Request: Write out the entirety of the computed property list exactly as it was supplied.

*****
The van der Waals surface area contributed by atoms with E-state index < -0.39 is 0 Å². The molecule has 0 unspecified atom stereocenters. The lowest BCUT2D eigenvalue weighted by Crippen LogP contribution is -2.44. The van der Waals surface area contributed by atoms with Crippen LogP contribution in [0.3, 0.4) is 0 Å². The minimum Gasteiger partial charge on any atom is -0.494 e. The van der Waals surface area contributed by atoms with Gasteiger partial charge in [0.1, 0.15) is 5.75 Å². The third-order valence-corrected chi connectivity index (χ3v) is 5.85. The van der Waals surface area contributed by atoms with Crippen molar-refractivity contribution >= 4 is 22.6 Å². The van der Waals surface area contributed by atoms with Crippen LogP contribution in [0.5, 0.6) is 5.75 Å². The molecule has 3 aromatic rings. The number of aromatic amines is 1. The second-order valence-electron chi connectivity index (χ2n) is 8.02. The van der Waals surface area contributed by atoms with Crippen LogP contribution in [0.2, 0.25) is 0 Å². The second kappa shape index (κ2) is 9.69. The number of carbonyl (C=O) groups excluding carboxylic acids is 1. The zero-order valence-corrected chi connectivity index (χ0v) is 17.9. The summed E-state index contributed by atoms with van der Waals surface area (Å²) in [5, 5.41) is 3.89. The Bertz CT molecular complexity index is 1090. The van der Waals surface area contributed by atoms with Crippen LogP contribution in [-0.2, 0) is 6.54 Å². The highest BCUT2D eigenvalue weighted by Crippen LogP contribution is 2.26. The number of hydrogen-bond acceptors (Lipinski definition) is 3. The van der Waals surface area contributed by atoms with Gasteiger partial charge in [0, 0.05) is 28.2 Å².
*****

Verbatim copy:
The van der Waals surface area contributed by atoms with E-state index < -0.39 is 0 Å². The molecule has 0 unspecified atom stereocenters. The lowest BCUT2D eigenvalue weighted by Crippen LogP contribution is -2.44. The van der Waals surface area contributed by atoms with Crippen LogP contribution in [0.3, 0.4) is 0 Å². The minimum Gasteiger partial charge on any atom is -0.494 e. The van der Waals surface area contributed by atoms with Gasteiger partial charge in [0.1, 0.15) is 5.75 Å². The third-order valence-corrected chi connectivity index (χ3v) is 5.85. The van der Waals surface area contributed by atoms with Crippen molar-refractivity contribution >= 4 is 22.6 Å². The van der Waals surface area contributed by atoms with Crippen LogP contribution in [0.5, 0.6) is 5.75 Å². The molecule has 3 aromatic rings. The number of aromatic amines is 1. The second-order valence-electron chi connectivity index (χ2n) is 8.02. The van der Waals surface area contributed by atoms with Crippen LogP contribution in [0.2, 0.25) is 0 Å². The second kappa shape index (κ2) is 9.69. The number of carbonyl (C=O) groups excluding carboxylic acids is 1. The zero-order valence-corrected chi connectivity index (χ0v) is 17.9. The summed E-state index contributed by atoms with van der Waals surface area (Å²) in [5, 5.41) is 3.89. The Bertz CT molecular complexity index is 1090. The van der Waals surface area contributed by atoms with Crippen LogP contribution in [-0.2, 0) is 6.54 Å². The highest BCUT2D eigenvalue weighted by Crippen LogP contribution is 2.26. The number of hydrogen-bond acceptors (Lipinski definition) is 3. The van der Waals surface area contributed by atoms with Gasteiger partial charge in [0, 0.05) is 28.2 Å².